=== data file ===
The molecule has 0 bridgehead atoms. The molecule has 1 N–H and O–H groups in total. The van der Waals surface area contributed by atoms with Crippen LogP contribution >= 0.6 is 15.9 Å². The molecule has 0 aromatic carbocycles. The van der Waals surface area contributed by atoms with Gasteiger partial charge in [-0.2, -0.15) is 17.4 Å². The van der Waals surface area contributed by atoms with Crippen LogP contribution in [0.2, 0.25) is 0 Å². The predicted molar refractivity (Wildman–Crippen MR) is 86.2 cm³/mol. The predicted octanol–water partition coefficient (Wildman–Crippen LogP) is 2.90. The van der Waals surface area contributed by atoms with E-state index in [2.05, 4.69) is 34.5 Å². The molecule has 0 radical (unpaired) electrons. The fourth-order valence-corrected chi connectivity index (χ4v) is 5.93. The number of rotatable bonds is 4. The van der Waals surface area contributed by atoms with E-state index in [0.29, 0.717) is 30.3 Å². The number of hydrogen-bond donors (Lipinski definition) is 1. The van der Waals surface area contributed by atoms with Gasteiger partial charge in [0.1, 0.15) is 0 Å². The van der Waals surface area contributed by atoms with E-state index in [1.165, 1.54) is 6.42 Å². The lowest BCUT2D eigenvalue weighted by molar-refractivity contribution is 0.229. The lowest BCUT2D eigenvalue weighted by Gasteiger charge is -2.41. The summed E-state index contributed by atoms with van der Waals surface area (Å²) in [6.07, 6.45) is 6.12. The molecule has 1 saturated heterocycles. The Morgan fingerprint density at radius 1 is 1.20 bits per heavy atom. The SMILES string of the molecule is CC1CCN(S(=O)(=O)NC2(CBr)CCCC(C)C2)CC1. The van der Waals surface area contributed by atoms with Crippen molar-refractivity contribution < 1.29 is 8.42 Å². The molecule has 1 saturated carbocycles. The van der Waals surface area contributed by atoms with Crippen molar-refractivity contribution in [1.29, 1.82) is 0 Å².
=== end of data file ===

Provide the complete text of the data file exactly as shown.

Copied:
The molecule has 0 bridgehead atoms. The molecule has 1 N–H and O–H groups in total. The van der Waals surface area contributed by atoms with Crippen LogP contribution >= 0.6 is 15.9 Å². The molecule has 0 aromatic carbocycles. The van der Waals surface area contributed by atoms with Gasteiger partial charge in [-0.2, -0.15) is 17.4 Å². The van der Waals surface area contributed by atoms with Crippen LogP contribution in [0.2, 0.25) is 0 Å². The predicted molar refractivity (Wildman–Crippen MR) is 86.2 cm³/mol. The predicted octanol–water partition coefficient (Wildman–Crippen LogP) is 2.90. The van der Waals surface area contributed by atoms with E-state index in [2.05, 4.69) is 34.5 Å². The molecule has 0 radical (unpaired) electrons. The fourth-order valence-corrected chi connectivity index (χ4v) is 5.93. The number of rotatable bonds is 4. The van der Waals surface area contributed by atoms with E-state index in [0.29, 0.717) is 30.3 Å². The number of hydrogen-bond donors (Lipinski definition) is 1. The van der Waals surface area contributed by atoms with Gasteiger partial charge in [0.1, 0.15) is 0 Å². The van der Waals surface area contributed by atoms with E-state index in [1.165, 1.54) is 6.42 Å². The lowest BCUT2D eigenvalue weighted by molar-refractivity contribution is 0.229. The lowest BCUT2D eigenvalue weighted by Gasteiger charge is -2.41. The summed E-state index contributed by atoms with van der Waals surface area (Å²) in [6.07, 6.45) is 6.12. The molecule has 1 saturated heterocycles. The Morgan fingerprint density at radius 1 is 1.20 bits per heavy atom. The SMILES string of the molecule is CC1CCN(S(=O)(=O)NC2(CBr)CCCC(C)C2)CC1. The van der Waals surface area contributed by atoms with Crippen molar-refractivity contribution < 1.29 is 8.42 Å². The molecule has 1 saturated carbocycles. The van der Waals surface area contributed by atoms with Crippen molar-refractivity contribution in [1.29, 1.82) is 0 Å².